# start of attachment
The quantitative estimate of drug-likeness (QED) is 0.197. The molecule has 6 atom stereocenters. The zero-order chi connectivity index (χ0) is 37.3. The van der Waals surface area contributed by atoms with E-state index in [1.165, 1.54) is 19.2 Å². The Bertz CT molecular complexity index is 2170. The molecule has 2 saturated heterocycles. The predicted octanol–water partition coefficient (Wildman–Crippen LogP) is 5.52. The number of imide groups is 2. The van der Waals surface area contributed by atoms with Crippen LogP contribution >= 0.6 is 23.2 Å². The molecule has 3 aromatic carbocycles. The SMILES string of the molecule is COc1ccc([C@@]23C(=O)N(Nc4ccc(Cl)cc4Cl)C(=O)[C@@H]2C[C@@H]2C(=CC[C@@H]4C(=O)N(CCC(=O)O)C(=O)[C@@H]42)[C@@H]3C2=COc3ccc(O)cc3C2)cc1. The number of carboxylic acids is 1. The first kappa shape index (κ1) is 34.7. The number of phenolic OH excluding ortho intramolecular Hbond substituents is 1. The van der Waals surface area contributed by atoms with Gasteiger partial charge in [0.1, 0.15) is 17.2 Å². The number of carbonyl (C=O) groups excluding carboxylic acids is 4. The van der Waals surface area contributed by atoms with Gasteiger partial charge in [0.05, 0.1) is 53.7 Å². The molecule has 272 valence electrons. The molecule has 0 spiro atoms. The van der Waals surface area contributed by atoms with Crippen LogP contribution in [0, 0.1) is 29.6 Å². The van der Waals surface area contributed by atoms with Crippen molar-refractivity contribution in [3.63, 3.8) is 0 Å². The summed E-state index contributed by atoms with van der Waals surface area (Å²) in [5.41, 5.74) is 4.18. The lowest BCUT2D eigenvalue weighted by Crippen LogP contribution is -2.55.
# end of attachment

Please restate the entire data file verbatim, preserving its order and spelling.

The quantitative estimate of drug-likeness (QED) is 0.197. The molecule has 6 atom stereocenters. The zero-order chi connectivity index (χ0) is 37.3. The van der Waals surface area contributed by atoms with E-state index in [1.165, 1.54) is 19.2 Å². The Bertz CT molecular complexity index is 2170. The molecule has 2 saturated heterocycles. The predicted octanol–water partition coefficient (Wildman–Crippen LogP) is 5.52. The number of imide groups is 2. The van der Waals surface area contributed by atoms with Crippen LogP contribution >= 0.6 is 23.2 Å². The molecule has 3 aromatic carbocycles. The SMILES string of the molecule is COc1ccc([C@@]23C(=O)N(Nc4ccc(Cl)cc4Cl)C(=O)[C@@H]2C[C@@H]2C(=CC[C@@H]4C(=O)N(CCC(=O)O)C(=O)[C@@H]42)[C@@H]3C2=COc3ccc(O)cc3C2)cc1. The number of carboxylic acids is 1. The first kappa shape index (κ1) is 34.7. The number of phenolic OH excluding ortho intramolecular Hbond substituents is 1. The van der Waals surface area contributed by atoms with Gasteiger partial charge in [0.1, 0.15) is 17.2 Å². The number of carbonyl (C=O) groups excluding carboxylic acids is 4. The van der Waals surface area contributed by atoms with Gasteiger partial charge in [0.05, 0.1) is 53.7 Å². The molecule has 272 valence electrons. The molecule has 0 spiro atoms. The van der Waals surface area contributed by atoms with Crippen LogP contribution in [0, 0.1) is 29.6 Å². The van der Waals surface area contributed by atoms with Crippen molar-refractivity contribution in [3.63, 3.8) is 0 Å². The summed E-state index contributed by atoms with van der Waals surface area (Å²) in [5.41, 5.74) is 4.18. The lowest BCUT2D eigenvalue weighted by Crippen LogP contribution is -2.55.